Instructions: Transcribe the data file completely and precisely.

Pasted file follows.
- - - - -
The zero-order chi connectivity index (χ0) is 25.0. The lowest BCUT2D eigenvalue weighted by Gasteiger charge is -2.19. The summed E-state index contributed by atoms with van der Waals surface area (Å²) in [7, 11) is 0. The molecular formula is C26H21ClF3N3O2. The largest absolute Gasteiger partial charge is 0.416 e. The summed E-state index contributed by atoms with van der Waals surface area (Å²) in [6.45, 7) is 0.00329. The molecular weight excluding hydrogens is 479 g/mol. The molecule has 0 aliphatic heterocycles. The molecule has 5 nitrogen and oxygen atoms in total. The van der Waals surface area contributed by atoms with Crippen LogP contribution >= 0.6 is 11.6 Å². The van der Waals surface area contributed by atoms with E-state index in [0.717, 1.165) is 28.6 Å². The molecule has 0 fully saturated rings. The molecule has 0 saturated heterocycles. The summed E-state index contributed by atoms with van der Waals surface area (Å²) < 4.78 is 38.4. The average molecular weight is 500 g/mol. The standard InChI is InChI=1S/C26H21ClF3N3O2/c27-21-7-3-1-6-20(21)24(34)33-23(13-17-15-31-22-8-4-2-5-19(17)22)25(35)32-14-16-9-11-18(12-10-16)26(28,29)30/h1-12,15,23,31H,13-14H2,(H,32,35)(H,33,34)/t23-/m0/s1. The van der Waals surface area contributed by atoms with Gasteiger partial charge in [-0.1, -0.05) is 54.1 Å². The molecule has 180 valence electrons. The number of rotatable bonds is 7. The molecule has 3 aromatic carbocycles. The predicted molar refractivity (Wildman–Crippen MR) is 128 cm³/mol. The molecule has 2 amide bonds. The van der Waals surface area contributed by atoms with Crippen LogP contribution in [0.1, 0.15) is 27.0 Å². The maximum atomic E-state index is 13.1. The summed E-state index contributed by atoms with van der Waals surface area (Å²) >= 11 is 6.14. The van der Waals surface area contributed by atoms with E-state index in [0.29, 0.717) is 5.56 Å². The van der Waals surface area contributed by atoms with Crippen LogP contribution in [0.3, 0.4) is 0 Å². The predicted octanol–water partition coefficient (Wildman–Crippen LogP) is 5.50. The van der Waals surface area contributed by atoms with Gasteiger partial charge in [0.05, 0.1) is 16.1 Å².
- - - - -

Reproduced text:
The zero-order chi connectivity index (χ0) is 25.0. The lowest BCUT2D eigenvalue weighted by Gasteiger charge is -2.19. The summed E-state index contributed by atoms with van der Waals surface area (Å²) in [7, 11) is 0. The molecular formula is C26H21ClF3N3O2. The largest absolute Gasteiger partial charge is 0.416 e. The summed E-state index contributed by atoms with van der Waals surface area (Å²) in [6.45, 7) is 0.00329. The molecular weight excluding hydrogens is 479 g/mol. The molecule has 0 aliphatic heterocycles. The molecule has 5 nitrogen and oxygen atoms in total. The van der Waals surface area contributed by atoms with Crippen LogP contribution >= 0.6 is 11.6 Å². The van der Waals surface area contributed by atoms with E-state index in [0.717, 1.165) is 28.6 Å². The molecule has 0 fully saturated rings. The molecule has 0 saturated heterocycles. The summed E-state index contributed by atoms with van der Waals surface area (Å²) < 4.78 is 38.4. The average molecular weight is 500 g/mol. The standard InChI is InChI=1S/C26H21ClF3N3O2/c27-21-7-3-1-6-20(21)24(34)33-23(13-17-15-31-22-8-4-2-5-19(17)22)25(35)32-14-16-9-11-18(12-10-16)26(28,29)30/h1-12,15,23,31H,13-14H2,(H,32,35)(H,33,34)/t23-/m0/s1. The van der Waals surface area contributed by atoms with Gasteiger partial charge in [-0.1, -0.05) is 54.1 Å². The molecule has 180 valence electrons. The number of rotatable bonds is 7. The molecule has 3 aromatic carbocycles. The predicted molar refractivity (Wildman–Crippen MR) is 128 cm³/mol. The molecule has 2 amide bonds. The van der Waals surface area contributed by atoms with Crippen LogP contribution in [0.1, 0.15) is 27.0 Å². The maximum atomic E-state index is 13.1. The summed E-state index contributed by atoms with van der Waals surface area (Å²) >= 11 is 6.14. The van der Waals surface area contributed by atoms with E-state index in [0.29, 0.717) is 5.56 Å². The van der Waals surface area contributed by atoms with Crippen LogP contribution in [0.3, 0.4) is 0 Å². The predicted octanol–water partition coefficient (Wildman–Crippen LogP) is 5.50. The van der Waals surface area contributed by atoms with Gasteiger partial charge in [0.05, 0.1) is 16.1 Å².